SuttaCentral

Is social media itself a problem?


#1

Is social media itself a problem? Does it degrade health?

An article on a particular form of social isolation which discusses social media as a factor.

Is face to face communication intrinsically better or even necessary for human health?

Do the EBTs have anything relevant on this topic? Certainly, going to see someone face to face (whether the Buddha, an arhant, or even parents after ordaining) are described in the EBTs. Monastics are encouraged? required? to spend the Rains with peers. Does this have significance to human life and the path to liberation?

Edit: I hope this thread can avoid sweeping generalizations but allow for compassionate exploration of this topic. There’s nothing to prove or definitively label.


#2

“45. If one should find a judicious companion,
a fellow wanderer, of good behavior, resolute,
having overcome all obstacles, one should
live with him, satisfied and mindful.

  1. But if one does not find a judicious companion,
    a fellow wanderer, of good behavior, resolute,
    like a king who has abandoned a conquered realm,
    one should live alone like a rhinoceros horn.

  2. Surely, we praise the excellence of companionship:
    one should resort to companions one’s equal or better.
    Not obtaining these, as one who eats blamelessly
    one should live alone like a rhinoceros horn.”

Excerpt From
The Suttanipāta
Bhikkhu Bodhi
This material may be protected by copyright.


#3

Some considerations.

Psychologists have identified different needs. One of them is the need to belong. Lack of belonging is linked to negative health outcomes (Baumeister & Leary 1995).

How different social media platforms connect to the needs of different people in different contexts is an active research area. According to Primack et al. (2017), young adults with high social media use (SMU) “seem to feel more socially isolated than their counterparts with low SMU.”

Tangentially related: Venerable Migajāla asked the Buddha how one lives alone, and how with a partner.

References
  • Baumeister, Roy & Leary, Mark. (1995). The Need to Belong: Desire for Interpersonal Attachments as a Fundamental Human Motivation. Psychological bulletin. 117. 497-529. 10.1037/0033-2909.117.3.497.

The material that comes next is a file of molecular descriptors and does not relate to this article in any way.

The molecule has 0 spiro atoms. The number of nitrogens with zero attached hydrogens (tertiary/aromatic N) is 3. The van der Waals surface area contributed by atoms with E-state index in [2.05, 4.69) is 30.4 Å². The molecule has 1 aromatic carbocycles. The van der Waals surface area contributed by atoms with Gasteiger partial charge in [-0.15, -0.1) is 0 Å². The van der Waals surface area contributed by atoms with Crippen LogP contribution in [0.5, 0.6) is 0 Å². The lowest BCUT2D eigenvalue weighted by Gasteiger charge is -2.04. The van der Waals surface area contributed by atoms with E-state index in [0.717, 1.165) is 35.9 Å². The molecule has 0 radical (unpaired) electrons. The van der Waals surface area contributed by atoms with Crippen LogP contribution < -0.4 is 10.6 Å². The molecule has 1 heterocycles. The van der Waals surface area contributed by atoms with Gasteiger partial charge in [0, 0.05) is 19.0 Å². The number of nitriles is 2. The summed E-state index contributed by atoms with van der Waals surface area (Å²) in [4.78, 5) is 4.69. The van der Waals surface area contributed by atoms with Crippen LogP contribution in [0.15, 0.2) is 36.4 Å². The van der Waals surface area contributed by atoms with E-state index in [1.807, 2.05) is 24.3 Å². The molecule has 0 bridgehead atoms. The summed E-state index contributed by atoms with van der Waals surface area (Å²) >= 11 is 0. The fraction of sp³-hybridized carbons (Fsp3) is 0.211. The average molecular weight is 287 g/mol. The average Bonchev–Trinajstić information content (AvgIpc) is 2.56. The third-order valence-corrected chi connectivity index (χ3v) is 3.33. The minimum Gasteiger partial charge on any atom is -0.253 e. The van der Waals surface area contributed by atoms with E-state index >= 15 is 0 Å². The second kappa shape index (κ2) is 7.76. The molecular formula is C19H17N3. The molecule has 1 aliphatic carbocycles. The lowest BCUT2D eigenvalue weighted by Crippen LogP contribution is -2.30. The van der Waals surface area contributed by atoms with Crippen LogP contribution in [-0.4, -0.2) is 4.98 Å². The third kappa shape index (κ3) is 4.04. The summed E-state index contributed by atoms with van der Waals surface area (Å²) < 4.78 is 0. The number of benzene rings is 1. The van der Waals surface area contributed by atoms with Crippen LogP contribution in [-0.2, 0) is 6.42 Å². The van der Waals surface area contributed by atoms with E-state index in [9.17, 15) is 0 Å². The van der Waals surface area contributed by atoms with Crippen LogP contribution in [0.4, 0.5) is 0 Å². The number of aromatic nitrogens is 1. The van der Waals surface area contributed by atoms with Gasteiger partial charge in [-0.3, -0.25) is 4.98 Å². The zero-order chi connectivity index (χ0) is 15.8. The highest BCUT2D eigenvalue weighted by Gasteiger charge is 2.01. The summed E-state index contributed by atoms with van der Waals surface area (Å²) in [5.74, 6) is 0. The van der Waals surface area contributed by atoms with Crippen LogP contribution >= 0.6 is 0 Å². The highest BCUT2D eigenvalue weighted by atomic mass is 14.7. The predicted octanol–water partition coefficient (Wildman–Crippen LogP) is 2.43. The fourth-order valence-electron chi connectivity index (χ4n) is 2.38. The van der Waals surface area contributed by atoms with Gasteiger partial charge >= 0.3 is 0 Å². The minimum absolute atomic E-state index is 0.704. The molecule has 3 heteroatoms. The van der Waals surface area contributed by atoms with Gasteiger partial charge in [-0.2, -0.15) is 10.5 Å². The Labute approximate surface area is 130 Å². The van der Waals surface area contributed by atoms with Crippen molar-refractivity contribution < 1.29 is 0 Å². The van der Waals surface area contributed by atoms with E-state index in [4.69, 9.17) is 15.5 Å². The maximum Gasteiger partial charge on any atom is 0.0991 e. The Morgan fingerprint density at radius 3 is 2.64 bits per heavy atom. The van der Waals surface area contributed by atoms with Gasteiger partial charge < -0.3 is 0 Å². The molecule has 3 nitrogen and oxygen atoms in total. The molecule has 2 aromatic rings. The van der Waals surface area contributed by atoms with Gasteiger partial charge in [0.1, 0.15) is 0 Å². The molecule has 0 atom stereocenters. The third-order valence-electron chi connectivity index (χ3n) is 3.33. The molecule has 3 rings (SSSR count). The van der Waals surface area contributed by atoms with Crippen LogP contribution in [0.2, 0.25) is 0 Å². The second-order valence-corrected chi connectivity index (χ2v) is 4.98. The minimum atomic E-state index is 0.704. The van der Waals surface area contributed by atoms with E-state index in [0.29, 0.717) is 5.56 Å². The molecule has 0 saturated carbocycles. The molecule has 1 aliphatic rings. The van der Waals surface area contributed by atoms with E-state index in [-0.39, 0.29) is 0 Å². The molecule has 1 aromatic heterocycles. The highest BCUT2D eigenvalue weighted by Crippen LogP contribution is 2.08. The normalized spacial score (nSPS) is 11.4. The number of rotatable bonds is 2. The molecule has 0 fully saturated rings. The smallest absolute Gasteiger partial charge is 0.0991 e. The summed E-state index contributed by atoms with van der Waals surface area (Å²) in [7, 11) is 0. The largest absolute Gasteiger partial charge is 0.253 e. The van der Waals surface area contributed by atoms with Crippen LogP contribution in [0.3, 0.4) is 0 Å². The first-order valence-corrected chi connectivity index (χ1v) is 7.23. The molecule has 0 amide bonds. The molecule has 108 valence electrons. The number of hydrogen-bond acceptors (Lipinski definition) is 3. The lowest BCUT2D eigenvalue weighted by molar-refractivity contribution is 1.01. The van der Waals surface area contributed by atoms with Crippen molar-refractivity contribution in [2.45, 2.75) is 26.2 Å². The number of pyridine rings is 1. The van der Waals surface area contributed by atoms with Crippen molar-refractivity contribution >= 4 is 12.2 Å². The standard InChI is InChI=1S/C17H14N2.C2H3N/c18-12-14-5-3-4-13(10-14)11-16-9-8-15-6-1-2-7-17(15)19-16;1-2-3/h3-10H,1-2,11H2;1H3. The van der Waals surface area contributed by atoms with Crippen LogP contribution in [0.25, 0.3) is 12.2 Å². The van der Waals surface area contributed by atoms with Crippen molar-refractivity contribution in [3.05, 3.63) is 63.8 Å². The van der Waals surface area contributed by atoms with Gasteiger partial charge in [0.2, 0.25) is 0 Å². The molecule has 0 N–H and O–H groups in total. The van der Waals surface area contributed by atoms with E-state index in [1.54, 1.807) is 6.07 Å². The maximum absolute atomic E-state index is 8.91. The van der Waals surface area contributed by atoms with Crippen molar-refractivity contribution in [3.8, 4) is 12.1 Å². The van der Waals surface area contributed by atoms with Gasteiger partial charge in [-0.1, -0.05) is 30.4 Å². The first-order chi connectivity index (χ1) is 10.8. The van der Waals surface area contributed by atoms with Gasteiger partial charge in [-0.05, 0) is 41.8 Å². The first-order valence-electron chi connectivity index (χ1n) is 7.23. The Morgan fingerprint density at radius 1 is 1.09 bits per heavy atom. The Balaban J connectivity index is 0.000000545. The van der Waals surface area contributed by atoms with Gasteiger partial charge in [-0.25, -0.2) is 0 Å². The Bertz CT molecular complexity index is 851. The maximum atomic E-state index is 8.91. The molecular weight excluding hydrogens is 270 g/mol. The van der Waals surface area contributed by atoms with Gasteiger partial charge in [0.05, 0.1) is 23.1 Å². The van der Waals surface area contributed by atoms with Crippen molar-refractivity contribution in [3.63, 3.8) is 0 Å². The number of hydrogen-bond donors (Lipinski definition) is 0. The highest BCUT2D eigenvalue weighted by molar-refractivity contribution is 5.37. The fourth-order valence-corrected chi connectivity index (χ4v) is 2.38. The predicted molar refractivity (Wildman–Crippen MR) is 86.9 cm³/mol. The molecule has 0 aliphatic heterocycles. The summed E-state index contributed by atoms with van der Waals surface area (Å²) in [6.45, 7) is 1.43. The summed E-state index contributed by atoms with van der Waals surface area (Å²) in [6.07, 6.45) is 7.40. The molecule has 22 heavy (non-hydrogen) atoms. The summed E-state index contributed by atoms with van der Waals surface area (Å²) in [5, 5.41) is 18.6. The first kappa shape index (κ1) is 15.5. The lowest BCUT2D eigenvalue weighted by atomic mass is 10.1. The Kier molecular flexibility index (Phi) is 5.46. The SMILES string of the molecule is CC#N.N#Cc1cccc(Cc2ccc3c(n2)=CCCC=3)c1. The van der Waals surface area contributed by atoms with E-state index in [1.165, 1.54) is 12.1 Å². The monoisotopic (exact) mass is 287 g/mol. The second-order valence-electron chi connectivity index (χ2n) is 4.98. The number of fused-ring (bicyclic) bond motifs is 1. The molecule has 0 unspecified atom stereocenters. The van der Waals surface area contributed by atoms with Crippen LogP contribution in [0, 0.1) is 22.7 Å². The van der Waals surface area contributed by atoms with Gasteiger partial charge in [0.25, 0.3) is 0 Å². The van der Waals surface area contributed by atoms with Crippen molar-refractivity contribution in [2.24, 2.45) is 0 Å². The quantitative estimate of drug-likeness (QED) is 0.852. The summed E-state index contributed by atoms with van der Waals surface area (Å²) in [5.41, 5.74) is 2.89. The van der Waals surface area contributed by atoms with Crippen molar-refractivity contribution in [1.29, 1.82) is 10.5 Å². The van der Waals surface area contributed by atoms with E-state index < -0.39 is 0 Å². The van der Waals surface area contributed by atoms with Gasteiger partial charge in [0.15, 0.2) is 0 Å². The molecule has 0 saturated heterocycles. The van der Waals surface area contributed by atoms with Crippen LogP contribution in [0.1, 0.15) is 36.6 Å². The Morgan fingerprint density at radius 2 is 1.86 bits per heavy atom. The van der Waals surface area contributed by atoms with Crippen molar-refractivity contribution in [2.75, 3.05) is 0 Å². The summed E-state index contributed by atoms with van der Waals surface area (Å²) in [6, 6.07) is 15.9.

• Primack, Brian & Shensa, Ariel & Sidani, Jaime & O. Whaite, Erin & yi Lin, Liu & Rosen, Daniel & B. Colditz, Jason & Radovic, Ana & Miller, Elizabeth. (2017). Social Media Use and Perceived Social Isolation Among Young Adults in the U.S. American Journal of Preventive Medicine. 53. 10.1016/j.amepre.2017.01.010.


#4

In the bbc article it says:

In multiple studies his lab has found face-to-face contact either in person or on video-chat corresponds to lower risk of depression, compared with contact by phone, email and social media.

I think we may need to be careful and suggest that maybe correlation does not imply causation here. It could be that if one is depressed then one won’t want to indulge oneself in much real world or virtual facetime for example.

I note that in the Primack et al. (2017) abstract conclusion, immediately after it says "Young adults with high SMU seem to feel more socially isolated than their counterparts with lower SMU. " it then suggests that: “Future research should focus on determining directionality and elucidating reasons for these associations.” which sounds very wise to me.

Personally I’m not sure how one can be considered ‘socially isolated’ if one is a high user of social media? When I wish to isolate myself socially for a period of time, the first thing to go is social media.


#5

I think there’s a difference between social isolation and social connectedness. You can be highly socially connected on social media, but still perceive yourself to be socially isolated (eg, due to a lack of offline connections), or vice versa.


#6

Yes, this makes sense. Social isolation is then a feeling. I guess I have had times in my life where I have felt socially isolated (or at least it’s younger sibling loneliness) despite having at that time the outward appearance of many friends.


#7

The ‘Buddhist’ answer is ‘if it increases cravings, aversions and delusion avoid it’.

Is Mr. Xander himself a problem?

The ‘Buddhist’ answer is ‘if it increases cravings, aversions and delusion avoid him’.

Is Suttas itself a problem

No. Some cravings help overcome cravings!


#8

Sutta’s themselves are a good thing. It’s another matter to consider our relationship to sacred literature. Ajahn Brahm was once asked: what would he do if a Buddhist holy book was flushed down the toilet? He answered: I’d call a plumber!

dogmatism

  1. the tendency to lay down principles as undeniably true, without consideration of evidence or the opinions of others.

“a culture of dogmatism and fanaticism”